I could complete half of the testing I had planned to complete yesterday. After the lab network outage yesterday, some of the machines in my test setup have become unreachable since the network was restored. I will work on bringing up my setup to start the testing. If someone can help me with it, we can finish this high-priority user story.
I can delay my start on the next user story and work with James to resolve his test setup issue. If this does not consume much time, I don’t see any risk in meeting our sprint commitments. Let's review it again tomorrow.
Teams that run effective Daily Scrums will identify risks earlier, collaborate better, and their managers will easily determine how much progress was made on sprint commitments without asking for the status.
The three questions
The Daily Scrum requires that team members answer only three questions:
- What did I do yesterday?
- What will I do today?
- What impediments am I facing?
The three questions ensure that the discussion sticks to these points and that it does not go into detail in that meeting. These questions should be answered in such a way that the team knows how much progress they've made toward sprint goals and how to plan the work for the day. Answers to the three questions help the team to self-organize. They draw out the obstacles the team is facing or expects to face in meeting their sprint goals.
Team members provide only the level of detail to help them plan for the day. Vague or high-level information would not give a clear indication about progress; at the same time, overly detailed information draws attention away from some of the team members. Detailed discussion can take place after the Daily Scrum with participants who are interested.
- What did I accomplish yesterday? This conversation is around the progress made toward achieving the sprint goal. Instead of answering what was done, the focus is more on what was accomplished. If the team member can be more specific (he or she can provide numbers, percentages, or fractions), other team members can understand the part of the user story that was completed and that progress toward sprint goals has been made. This gives a sense of accomplishment or identifies the obstacle that stems from the commitment made in the previous Daily Scrum that was not met.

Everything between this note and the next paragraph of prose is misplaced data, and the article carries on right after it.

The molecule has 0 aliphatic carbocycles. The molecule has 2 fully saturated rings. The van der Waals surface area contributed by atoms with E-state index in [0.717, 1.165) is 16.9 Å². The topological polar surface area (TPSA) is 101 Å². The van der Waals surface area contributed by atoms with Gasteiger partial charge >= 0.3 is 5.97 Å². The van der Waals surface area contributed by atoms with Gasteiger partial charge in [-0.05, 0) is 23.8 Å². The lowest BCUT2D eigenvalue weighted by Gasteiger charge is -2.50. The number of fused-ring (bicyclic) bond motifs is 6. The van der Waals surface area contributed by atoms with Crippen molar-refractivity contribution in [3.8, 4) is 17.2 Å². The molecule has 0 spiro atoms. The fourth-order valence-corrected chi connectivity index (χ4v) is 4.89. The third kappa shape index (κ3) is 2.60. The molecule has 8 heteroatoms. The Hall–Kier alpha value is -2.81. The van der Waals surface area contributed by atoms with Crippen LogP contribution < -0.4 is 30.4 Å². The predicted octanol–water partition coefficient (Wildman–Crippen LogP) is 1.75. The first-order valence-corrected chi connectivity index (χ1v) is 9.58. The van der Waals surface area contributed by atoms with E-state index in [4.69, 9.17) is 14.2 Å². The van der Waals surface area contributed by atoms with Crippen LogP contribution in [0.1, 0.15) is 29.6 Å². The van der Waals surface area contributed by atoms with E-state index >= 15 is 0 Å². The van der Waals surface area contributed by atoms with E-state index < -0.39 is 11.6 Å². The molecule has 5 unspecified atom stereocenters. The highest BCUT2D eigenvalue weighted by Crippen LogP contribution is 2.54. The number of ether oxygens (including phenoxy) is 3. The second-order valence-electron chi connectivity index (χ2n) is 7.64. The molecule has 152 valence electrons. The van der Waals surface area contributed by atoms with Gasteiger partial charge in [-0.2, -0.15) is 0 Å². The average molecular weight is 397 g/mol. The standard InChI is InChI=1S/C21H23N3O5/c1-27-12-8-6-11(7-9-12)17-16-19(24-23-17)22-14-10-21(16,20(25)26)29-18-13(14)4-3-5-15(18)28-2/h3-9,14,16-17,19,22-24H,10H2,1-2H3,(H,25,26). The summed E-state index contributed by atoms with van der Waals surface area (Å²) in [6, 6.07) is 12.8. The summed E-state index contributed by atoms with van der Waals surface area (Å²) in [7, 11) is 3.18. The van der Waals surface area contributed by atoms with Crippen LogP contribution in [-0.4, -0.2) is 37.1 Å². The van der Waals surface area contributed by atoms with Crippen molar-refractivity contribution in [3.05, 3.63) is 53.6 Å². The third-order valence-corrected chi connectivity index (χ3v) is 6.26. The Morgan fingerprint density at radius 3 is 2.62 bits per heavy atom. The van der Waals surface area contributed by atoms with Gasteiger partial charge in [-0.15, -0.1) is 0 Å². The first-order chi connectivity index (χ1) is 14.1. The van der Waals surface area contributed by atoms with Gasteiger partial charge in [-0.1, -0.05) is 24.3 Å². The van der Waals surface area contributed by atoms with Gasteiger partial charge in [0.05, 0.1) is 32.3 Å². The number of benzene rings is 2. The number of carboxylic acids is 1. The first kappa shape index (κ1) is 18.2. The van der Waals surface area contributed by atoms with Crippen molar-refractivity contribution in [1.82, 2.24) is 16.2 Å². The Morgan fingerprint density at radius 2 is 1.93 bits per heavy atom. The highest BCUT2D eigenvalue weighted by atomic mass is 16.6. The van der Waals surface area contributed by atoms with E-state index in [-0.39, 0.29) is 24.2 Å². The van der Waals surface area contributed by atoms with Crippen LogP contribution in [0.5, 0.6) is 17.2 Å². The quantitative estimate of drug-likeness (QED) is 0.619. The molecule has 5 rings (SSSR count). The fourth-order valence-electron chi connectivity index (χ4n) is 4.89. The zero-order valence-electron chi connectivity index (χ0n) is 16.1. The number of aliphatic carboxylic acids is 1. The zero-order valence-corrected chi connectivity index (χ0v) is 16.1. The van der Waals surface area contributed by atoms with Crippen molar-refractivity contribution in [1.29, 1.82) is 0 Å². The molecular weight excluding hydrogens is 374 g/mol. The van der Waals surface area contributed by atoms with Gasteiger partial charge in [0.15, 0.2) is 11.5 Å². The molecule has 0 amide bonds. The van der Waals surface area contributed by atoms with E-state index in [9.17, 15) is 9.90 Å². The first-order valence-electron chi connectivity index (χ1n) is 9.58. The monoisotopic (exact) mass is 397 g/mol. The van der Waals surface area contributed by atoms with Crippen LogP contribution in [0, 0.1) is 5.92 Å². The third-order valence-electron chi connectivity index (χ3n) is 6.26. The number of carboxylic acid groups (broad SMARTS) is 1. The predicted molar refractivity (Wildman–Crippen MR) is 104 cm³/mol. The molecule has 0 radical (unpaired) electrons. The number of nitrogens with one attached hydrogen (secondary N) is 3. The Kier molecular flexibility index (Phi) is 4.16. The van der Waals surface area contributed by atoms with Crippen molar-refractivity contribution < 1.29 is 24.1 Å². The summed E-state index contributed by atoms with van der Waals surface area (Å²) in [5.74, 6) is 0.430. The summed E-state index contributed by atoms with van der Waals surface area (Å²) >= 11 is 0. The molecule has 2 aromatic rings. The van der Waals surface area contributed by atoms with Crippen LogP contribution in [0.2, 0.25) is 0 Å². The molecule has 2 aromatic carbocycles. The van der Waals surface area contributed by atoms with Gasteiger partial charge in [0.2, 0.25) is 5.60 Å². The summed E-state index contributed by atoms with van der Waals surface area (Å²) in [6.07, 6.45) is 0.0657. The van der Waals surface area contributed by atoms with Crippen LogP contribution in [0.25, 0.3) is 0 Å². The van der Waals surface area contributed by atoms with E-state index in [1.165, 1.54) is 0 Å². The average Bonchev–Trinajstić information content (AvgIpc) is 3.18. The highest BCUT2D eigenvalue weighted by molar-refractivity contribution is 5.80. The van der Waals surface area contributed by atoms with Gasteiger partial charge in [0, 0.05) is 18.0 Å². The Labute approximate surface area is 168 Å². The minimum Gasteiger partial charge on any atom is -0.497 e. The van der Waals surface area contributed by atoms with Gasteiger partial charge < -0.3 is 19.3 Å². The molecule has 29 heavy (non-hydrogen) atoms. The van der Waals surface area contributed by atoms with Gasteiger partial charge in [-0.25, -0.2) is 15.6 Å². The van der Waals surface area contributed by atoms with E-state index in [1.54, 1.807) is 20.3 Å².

- What am I planning to do today? This conversation reinforces the commitment the team member makes. It ensures that the team is focused on high-priority and high-impact user stories. It reminds the team of dependencies or requirements to meet the commitment. It also helps team members understand how the activity of one impacts another. Team members should be specific about what is accomplished by the end of the day so that they know how close they are to achieving the sprint goal.
- What impediments am I facing? The answer to this question identifies the blockers the team must overcome to meet the sprint goals. This question need not be answered separately — it can be included as part of the other two questions. Impediments for work that the team may take up in a day or two can also come out explicitly.
Environment and participants
The Daily Scrum should be run in an environment in which team members feel safe to discuss their plans and raise any issues. These issues can be discussed in detail after the meeting to arrive at a solution.
Although not everyone agrees with this approach, we have found that product owners and other people external to the Scrum Team, such as managers, can attend the meeting but should make sure that they don’t influence the team discussion. Otherwise people won’t raise their issues and failures openly in the meeting, and the purpose of the meeting will not be met. By attending the meeting, managers can identify areas in which people can be coached and mentored to build a high-performing team. They can later work with team members on this strategy.
As with any activity, if the Daily Scrum is not run effectively and for the desired purpose, it will become an overhead and appear to be a waste of time. The team will not understand its benefit. These meetings provide a platform for the team to collectively review and plan their work for the day to ultimately achieve the sprint goals. They provide an opportunity for team members to raise issues and collaborate to resolve them. These meetings help the team self-organize. It is not about only answering three questions but also that the three questions guide the teams to a more focused discussion, They also create a sense of self-accomplishment and accountability in the team. An effective Daily Scrum helps teams achieve their sprint goals, and they can also see improvement in their sprint velocity over time.